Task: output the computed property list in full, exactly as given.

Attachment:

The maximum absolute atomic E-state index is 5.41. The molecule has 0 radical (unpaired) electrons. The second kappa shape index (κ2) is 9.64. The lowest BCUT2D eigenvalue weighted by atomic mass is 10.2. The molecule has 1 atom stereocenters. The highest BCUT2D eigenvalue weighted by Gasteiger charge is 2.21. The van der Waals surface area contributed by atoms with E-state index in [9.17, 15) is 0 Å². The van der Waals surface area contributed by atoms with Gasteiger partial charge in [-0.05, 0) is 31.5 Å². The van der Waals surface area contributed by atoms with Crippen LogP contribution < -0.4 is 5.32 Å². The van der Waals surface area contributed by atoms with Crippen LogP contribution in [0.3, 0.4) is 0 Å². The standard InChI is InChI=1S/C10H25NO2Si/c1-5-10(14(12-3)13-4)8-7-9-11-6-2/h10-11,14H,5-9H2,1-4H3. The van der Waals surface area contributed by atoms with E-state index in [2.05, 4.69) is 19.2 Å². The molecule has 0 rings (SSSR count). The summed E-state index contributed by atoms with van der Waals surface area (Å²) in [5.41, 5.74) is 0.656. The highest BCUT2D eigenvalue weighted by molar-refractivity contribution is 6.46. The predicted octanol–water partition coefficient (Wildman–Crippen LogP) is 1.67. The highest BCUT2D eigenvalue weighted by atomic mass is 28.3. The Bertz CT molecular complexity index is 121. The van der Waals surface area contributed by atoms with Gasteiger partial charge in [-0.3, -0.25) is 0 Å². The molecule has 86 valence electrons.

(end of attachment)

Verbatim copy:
The maximum absolute atomic E-state index is 5.41. The molecule has 0 radical (unpaired) electrons. The second kappa shape index (κ2) is 9.64. The lowest BCUT2D eigenvalue weighted by atomic mass is 10.2. The molecule has 1 atom stereocenters. The highest BCUT2D eigenvalue weighted by Gasteiger charge is 2.21. The van der Waals surface area contributed by atoms with E-state index in [9.17, 15) is 0 Å². The van der Waals surface area contributed by atoms with Gasteiger partial charge in [-0.05, 0) is 31.5 Å². The van der Waals surface area contributed by atoms with Crippen LogP contribution < -0.4 is 5.32 Å². The van der Waals surface area contributed by atoms with Crippen LogP contribution in [0.3, 0.4) is 0 Å². The standard InChI is InChI=1S/C10H25NO2Si/c1-5-10(14(12-3)13-4)8-7-9-11-6-2/h10-11,14H,5-9H2,1-4H3. The van der Waals surface area contributed by atoms with E-state index in [2.05, 4.69) is 19.2 Å². The molecule has 0 rings (SSSR count). The summed E-state index contributed by atoms with van der Waals surface area (Å²) in [5.41, 5.74) is 0.656. The highest BCUT2D eigenvalue weighted by molar-refractivity contribution is 6.46. The predicted octanol–water partition coefficient (Wildman–Crippen LogP) is 1.67. The highest BCUT2D eigenvalue weighted by atomic mass is 28.3. The Bertz CT molecular complexity index is 121. The van der Waals surface area contributed by atoms with Gasteiger partial charge in [-0.3, -0.25) is 0 Å². The molecule has 86 valence electrons.